WASHINGTON — U.S. Rep. Marcy Kaptur, D-Ohio, got some pushback recently for decrying immodest dress by women in Congress, but her comments resonated with those who agree that today’s female attire standards could use a makeover.
Kaptur reportedly “shocked fellow lawmakers” during a closed-door Democratic caucus meeting by suggesting that clothing worn by some members and staffers was “an invitation” to sexual harassment. Appalled at the attire she has seen, Kaptur said she thought women in Congress should have to adhere to a stricter dress code.
When critics accused her of blaming the victims of sexual harassment, Kaptur responded with a statement saying, “Under no circumstances is it the victim’s fault if they are harassed in any way.” She said her comments were made in the context of the METOO Congress Act, of which she is a co-sponsor, and “how we can elevate the decorum and the dress code to protect women from what is a pervasive problem here and in society at large.” The METOO Act would change the way harassment claims from congressional employees are handled.
A lifelong Catholic and graduate of a Catholic girls’ academy, Kaptur, 71, declined to talk with the Register about her comments. But in a meeting with the editorial board of The Blade in Toledo, Ohio, she stood her ground. “You don’t invite encounter,” she said. “And dress can be part of that.” The paper agreed with her in an editorial, saying: “She’s right. And there’s nothing wrong, and everything correct, about expecting professional people to dress professionally.”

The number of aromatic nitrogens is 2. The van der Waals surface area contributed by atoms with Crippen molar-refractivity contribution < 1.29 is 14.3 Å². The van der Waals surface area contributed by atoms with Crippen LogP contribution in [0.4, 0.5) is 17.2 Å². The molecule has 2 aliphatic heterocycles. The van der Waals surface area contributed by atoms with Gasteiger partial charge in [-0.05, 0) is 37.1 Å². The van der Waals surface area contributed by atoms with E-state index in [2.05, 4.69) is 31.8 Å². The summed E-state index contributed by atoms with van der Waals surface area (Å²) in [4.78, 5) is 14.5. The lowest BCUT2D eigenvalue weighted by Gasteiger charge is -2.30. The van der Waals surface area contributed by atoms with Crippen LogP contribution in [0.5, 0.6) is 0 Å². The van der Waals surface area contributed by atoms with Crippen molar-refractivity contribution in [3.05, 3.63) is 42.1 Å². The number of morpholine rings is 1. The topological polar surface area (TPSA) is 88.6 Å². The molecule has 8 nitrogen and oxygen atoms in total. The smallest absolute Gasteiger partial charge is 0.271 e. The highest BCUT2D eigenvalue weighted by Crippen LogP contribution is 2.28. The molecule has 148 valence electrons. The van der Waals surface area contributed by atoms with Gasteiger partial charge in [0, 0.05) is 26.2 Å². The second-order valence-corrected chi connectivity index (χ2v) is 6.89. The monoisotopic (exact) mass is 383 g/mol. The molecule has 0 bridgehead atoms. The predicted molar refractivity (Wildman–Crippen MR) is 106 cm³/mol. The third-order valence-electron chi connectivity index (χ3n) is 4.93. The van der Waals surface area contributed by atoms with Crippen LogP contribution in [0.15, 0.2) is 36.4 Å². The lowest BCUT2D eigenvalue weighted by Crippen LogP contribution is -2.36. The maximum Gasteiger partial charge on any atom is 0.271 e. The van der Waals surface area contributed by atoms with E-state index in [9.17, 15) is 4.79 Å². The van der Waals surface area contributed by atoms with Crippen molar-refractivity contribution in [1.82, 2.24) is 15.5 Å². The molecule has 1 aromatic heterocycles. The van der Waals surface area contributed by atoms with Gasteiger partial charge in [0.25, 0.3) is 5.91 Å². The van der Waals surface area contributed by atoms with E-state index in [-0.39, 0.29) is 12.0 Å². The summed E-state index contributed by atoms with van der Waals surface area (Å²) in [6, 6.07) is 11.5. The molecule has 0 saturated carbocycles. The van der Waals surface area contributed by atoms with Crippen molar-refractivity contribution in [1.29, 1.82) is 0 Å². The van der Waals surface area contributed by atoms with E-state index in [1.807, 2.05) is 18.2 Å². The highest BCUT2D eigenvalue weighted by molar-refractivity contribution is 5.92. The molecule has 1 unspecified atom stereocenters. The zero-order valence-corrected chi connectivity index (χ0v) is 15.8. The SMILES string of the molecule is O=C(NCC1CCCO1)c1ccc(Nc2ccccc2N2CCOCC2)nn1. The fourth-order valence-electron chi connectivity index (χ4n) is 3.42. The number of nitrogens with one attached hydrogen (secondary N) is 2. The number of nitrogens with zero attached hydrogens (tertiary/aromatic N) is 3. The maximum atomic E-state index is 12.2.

Still, as Kaptur has learned, it’s difficult to criticize immodesty in women’s attire today without offending those who think the mere suggestion that women change the way they dress implies they are at fault if they are sexually harassed or attacked.
Catholic radio and TV host Teresa Tomeo told the Register that although a woman’s attire does not excuse harassment, she wonders why a culture that claims to oppose women being treated as objects adds to the problem by creating media images that seem to encourage it.